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Topic: Blood Pressure

American Heart Association says New Pediatric Blood Pressure guidelines identify more Kids at higher risk of Premature Heart Disease

 

American Heart AssociationDallas, TX – According to new research in the American Heart Association’s journal Hypertension new guidelines that classified more children as having elevated blood pressure  are better at predicting which kids are likely to develop heart disease when they reach adulthood.

The guidelines were issued by the American Academy of Pediatrics (AAP) in 2017 and endorsed by the American Heart Association.

Children who were reclassified as having elevated blood pressure under new American Academy of Pediatrics guidelines are more likely to develop high blood pressure, thickening of the heart muscle and other conditions that increase heart disease risk when they reach adulthood, compared with children who have normal blood pressure. (American Heart Association)

Children who were reclassified as having elevated blood pressure under new American Academy of Pediatrics guidelines are more likely to develop high blood pressure, thickening of the heart muscle and other conditions that increase heart disease risk when they reach adulthood, compared with children who have normal blood pressure. (American Heart Association)

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American Heart Association says combining morning exercise with short walking breaks helps control blood pressure in older overweight/obese adults

 

American Heart Association Hypertension Journal Report 

American Heart AssociationDallas, TX – Thirty minutes of morning exercise lowers blood pressure for the rest of the day among older men and women who are overweight or obese. And women who take brief, frequent breaks from sitting throughout the day can enhance the blood pressure benefits of morning exercise even more, according to new research published in the American Heart Association’s journal Hypertension.

Women who are overweight or obese enhanced the beneficial effects of morning exercise to reduce blood pressure by adding three-minute breaks from sitting every half hour throughout the day. (American Heart Association)

Women who are overweight or obese enhanced the beneficial effects of morning exercise to reduce blood pressure by adding three-minute breaks from sitting every half hour throughout the day. (American Heart Association)

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American Heart Association says Smoke-free policies associated with Lower Blood Pressure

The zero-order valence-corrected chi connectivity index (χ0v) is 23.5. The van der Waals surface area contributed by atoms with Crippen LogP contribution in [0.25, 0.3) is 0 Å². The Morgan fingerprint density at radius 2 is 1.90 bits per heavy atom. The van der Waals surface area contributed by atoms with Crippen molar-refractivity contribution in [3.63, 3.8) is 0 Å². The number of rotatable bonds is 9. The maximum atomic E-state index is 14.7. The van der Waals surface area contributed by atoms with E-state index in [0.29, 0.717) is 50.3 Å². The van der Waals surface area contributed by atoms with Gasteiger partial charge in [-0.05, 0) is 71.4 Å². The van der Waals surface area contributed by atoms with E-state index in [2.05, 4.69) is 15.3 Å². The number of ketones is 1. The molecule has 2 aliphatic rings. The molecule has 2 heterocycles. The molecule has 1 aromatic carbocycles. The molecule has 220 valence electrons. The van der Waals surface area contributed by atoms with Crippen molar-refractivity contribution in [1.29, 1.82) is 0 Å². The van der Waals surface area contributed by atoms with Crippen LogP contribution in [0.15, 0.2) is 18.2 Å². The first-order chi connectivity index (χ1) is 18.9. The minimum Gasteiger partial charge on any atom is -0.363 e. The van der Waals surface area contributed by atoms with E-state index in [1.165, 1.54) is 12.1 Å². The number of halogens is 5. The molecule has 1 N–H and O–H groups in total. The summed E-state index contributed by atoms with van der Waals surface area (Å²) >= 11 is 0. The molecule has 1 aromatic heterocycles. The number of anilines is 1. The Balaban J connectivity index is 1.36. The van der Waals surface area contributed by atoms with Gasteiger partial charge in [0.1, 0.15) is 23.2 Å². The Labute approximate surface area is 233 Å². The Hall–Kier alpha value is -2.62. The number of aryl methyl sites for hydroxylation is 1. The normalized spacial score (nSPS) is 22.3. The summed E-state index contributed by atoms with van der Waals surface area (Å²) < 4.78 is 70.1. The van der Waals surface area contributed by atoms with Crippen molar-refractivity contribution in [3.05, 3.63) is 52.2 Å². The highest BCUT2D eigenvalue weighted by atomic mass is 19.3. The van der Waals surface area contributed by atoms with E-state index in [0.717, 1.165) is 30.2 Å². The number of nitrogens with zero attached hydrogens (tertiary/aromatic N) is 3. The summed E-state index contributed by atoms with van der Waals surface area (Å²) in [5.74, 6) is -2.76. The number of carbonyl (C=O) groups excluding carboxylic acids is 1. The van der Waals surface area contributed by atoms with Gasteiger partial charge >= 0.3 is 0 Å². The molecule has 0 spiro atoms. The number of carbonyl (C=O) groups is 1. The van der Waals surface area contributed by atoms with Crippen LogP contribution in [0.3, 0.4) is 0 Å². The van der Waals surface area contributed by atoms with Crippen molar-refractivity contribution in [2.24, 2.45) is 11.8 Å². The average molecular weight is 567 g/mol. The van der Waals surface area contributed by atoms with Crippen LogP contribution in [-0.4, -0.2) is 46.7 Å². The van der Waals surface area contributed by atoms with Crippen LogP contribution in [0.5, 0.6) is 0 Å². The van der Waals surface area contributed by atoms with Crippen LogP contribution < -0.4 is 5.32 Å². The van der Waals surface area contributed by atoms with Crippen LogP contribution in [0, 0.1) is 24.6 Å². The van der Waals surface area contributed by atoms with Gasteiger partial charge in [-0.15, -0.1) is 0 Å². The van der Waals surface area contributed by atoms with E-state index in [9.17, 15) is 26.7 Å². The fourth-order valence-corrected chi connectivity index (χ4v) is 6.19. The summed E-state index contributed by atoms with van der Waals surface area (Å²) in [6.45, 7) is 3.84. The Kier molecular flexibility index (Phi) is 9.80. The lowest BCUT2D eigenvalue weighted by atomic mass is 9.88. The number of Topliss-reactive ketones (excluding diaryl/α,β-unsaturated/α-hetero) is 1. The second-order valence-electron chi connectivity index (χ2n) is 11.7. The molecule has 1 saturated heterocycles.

Journal of the American Heart Association Report

American Heart AssociationDallas, TX – Smoke-free policies have been associated with lower systolic (top number) blood pressure readings among non-smokers, according to new research in Journal of the American Heart Association, the Open Access Journal of the American Heart Association/American Stroke Association.

While smoke-free policies – laws that prohibit smoking in public places like bars and restaurants – have been associated with reduced rates of hospitalization for heart disease, previous studies have not examined changes in blood pressure.

Non-smokers who had access to smoke-free restaurants, bars and workplaces had lower systolic blood pressure readings than those who lived in areas without smoke-free laws. (American Heart Association)

Non-smokers who had access to smoke-free restaurants, bars and workplaces had lower systolic blood pressure readings than those who lived in areas without smoke-free laws. (American Heart Association)

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American Heart Association says new physical activity findings on physical activity alarming

 

American Heart Association

American Heart AssociationDallas, TX – American Heart Association CEO Nancy Brown issued the following comments on the World Health Organization (WHO)’s findings of insufficient physical activity in the world’s adult population.

According to the study, 40 percent of adults in the United States do not get the recommended amount of physical activity.

Increase your physical activity. Adults should do at least 150 minutes of moderate activity daily and children should get at least one hour of activity every day.

Increase your physical activity. Adults should do at least 150 minutes of moderate activity daily and children should get at least one hour of activity every day.

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American Heart Association reports Stroke survivors could gain the most from new Blood Pressure Guidelines

 

Journal of the American Heart Association Report

American Heart AssociationDallas, TX – Treating high blood pressure in stroke survivors more aggressively, could cut deaths by one-third, according to new research in Journal of the American Heart Association, the Open Access Journal of the American Heart Association/American Stroke Association.

“The potential to reduce mortality and recurrent stroke is immense, because more than half of all strokes are attributable to uncontrolled high blood pressure,” said Alain Lekoubou, M.D., M.S., study lead author and clinical instructor in neurology at the Medical University of South Carolina in Charleston.